There are different ways to test for genes associated with an excess of SBP in the same pathway. We used the "gene set enrichment test" implemented in the limma R package [6]. The approach uses the Wilcoxon signed rank test to compute a p value to test the hypothesis that a given gene set tends to be more highly ranked than would be expected by chance. The ranking is based on a t-like test statistic, and here we used the z statistics from the hierarchical model described in above Section (Analyze common and rare genetic variants using hierarchical models). The test is essentially a streamlined version of the gene set enrichment analysis approach introduced by Subramanian et al [7].

We performed dynamic pathway crosstalk analysis between each pair of time points using the enriched pathways with a nominal p value of <0.05. Two pathways were considered to crosstalk if they shared at least 1 functional locus (gene). This ensures that each of pathway and its crosstalk has biological meaningfulness. We built pathway crosstalk subnetworks using Cytoscape (http://www.cytoscape.org/).

Results

Given a false discovery rate (FDR) of 0.05 at the gene-level analysis, we identified 116, 57, 2, and 0 significant genes for SBP measured at T1, T2, T3, and Q1, respectively, using rare variants. However, there were no significant genes for SBP measured at the 3 time points and Q1 using common variants. Of those significant genes from the rare variant analysis, 4, 1, 0, and 0 were true positives (Table 1) for SBP measured at T1, T2, T3, and Q1, respectively. We observed that these 4 genes had significant positive associations with SBP (Table 1). For the gene-level analysis irrespective of allele frequency we identified many significant genes (468, 415, 306, and 214 for SBP measured at T1, T2, T3, and Q1, respectively) (Table 2). However, the vast majority of them were false positives (see false-positive rate analysis below), implying that, irrespective of allele frequency, the analysis strategy had a grossly inflated type I error, possibly as a result of linkage disequilibrium between variants. We calculated the false-positive rate and false-negative rare for T1, T2, T3, and Q1 using the 2 analysis approaches. We defined the positive as those genes that had an adjusted p value smaller than 0.05, and the negative as those genes that had an adjusted p value larger than or equal to 0.05. As shown in Table 2, irrespective of allele frequency, the analysis approach had many false positives compared with the approach that stratified by allele frequency. The genes based on common variants used in the first analysis had no power to detect the genetic association between genotypes and SBP.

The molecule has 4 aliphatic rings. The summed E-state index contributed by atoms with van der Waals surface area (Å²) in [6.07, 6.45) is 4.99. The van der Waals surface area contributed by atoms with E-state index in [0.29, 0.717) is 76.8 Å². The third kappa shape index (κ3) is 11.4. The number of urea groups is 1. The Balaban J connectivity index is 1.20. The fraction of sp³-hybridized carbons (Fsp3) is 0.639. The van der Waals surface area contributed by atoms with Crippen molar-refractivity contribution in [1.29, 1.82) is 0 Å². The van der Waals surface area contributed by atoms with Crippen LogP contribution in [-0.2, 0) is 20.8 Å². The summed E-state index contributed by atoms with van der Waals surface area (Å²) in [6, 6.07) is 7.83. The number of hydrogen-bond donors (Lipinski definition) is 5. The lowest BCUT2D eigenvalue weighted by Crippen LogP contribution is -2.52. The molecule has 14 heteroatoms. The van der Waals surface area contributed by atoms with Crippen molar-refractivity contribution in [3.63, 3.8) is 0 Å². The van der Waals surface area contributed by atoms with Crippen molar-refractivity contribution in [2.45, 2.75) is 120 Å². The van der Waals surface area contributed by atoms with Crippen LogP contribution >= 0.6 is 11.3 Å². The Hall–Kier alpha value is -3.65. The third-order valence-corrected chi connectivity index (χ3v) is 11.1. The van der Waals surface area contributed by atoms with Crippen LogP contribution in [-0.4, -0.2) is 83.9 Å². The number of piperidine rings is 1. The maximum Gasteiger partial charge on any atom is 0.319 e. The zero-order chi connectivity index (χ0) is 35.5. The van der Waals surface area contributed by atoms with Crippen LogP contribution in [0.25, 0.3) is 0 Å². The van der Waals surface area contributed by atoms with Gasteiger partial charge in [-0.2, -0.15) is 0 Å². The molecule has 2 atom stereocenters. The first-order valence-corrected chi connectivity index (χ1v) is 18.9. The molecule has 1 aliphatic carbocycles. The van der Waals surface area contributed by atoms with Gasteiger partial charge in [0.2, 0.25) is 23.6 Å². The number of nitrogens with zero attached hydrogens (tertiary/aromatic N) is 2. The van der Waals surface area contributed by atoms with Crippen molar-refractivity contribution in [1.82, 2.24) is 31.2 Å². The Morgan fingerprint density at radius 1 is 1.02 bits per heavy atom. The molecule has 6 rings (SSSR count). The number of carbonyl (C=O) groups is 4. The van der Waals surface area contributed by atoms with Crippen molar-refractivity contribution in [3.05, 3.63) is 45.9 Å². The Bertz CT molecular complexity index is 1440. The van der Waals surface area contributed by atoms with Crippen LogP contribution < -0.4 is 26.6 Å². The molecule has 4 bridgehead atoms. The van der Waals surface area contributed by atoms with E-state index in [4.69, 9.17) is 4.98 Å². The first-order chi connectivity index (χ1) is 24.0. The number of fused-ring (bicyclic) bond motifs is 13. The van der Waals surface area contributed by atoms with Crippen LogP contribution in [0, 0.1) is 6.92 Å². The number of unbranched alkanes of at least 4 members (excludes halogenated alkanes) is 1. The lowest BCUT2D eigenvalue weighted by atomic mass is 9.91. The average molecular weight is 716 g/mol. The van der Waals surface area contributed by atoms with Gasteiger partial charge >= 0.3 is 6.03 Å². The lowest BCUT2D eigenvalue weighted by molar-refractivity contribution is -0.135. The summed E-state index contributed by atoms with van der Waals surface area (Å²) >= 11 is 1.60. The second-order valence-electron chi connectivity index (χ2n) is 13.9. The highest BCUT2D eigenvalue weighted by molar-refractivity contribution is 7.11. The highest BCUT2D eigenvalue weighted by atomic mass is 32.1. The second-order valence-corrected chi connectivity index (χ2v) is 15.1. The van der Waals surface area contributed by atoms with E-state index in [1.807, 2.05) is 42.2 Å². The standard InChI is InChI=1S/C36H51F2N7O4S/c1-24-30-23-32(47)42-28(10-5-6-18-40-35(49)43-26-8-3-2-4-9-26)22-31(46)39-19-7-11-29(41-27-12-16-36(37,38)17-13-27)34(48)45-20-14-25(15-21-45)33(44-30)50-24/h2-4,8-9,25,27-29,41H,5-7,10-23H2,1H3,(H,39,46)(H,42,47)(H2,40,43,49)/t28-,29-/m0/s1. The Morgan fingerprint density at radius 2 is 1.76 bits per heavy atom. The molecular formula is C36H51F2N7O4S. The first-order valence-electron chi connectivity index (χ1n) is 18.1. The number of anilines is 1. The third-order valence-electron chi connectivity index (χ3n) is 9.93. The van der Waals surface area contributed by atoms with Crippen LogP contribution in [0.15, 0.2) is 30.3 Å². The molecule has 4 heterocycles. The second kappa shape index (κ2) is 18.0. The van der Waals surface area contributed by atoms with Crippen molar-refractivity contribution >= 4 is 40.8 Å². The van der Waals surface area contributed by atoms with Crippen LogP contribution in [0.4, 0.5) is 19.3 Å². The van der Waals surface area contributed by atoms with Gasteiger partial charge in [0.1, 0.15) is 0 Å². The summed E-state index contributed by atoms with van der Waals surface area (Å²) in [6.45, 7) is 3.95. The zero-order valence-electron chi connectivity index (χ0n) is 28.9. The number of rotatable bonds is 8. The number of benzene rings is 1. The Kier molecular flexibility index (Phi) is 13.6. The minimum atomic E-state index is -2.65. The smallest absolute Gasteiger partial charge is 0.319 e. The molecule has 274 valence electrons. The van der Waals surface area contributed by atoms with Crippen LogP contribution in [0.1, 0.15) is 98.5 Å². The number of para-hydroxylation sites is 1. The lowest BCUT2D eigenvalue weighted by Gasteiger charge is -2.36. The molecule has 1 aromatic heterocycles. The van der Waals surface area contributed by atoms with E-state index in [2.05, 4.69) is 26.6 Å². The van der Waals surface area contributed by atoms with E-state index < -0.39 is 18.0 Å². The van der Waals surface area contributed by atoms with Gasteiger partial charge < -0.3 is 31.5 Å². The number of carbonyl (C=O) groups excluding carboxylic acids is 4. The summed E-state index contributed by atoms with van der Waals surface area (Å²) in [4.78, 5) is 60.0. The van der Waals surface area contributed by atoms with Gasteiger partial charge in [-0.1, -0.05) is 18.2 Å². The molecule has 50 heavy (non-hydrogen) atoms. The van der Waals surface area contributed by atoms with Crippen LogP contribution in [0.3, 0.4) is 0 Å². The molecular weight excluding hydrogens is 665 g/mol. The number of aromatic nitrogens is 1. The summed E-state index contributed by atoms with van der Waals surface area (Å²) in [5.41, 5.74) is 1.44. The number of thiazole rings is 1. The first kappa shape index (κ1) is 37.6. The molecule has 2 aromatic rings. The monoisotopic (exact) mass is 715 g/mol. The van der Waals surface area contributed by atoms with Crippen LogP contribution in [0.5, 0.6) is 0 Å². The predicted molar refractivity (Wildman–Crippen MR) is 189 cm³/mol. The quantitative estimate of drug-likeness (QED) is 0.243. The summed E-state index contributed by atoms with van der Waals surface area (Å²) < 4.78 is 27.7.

Table 1

Significant association of causal genes with rare variants with SBP at T1 and T2 based on chromosome 3 gene-based tests

Time period and gene

Rare variants

Common variants

  

Estimate

SE

zValue

Adjusted pvalue

Estimate

SE

zValue

Adjusted pvalue

T1

ABTB1

0.71

0.24

3.01

0.0321

−0.15

0.21

−0.70

0.99

 

SCAP

0.87

0.22

4.00

0.0058

−0.02

0.08

−0.27

0.99

 

PROK2

3.30

0.90

3.66

0.011

−0.19

0.21

−0.93

0.99

 

MUC13

0.65

0.22

2.96

0.035

0.00

0.08

0.02

1.0

T2

SCAP

1.06

0.27

3.89

0.0076

−0.08

0.08

−1.00

0.95

Note: There were no significant associations for causal genes including only either rare or common variants at T3 (or for Q1).

Table 2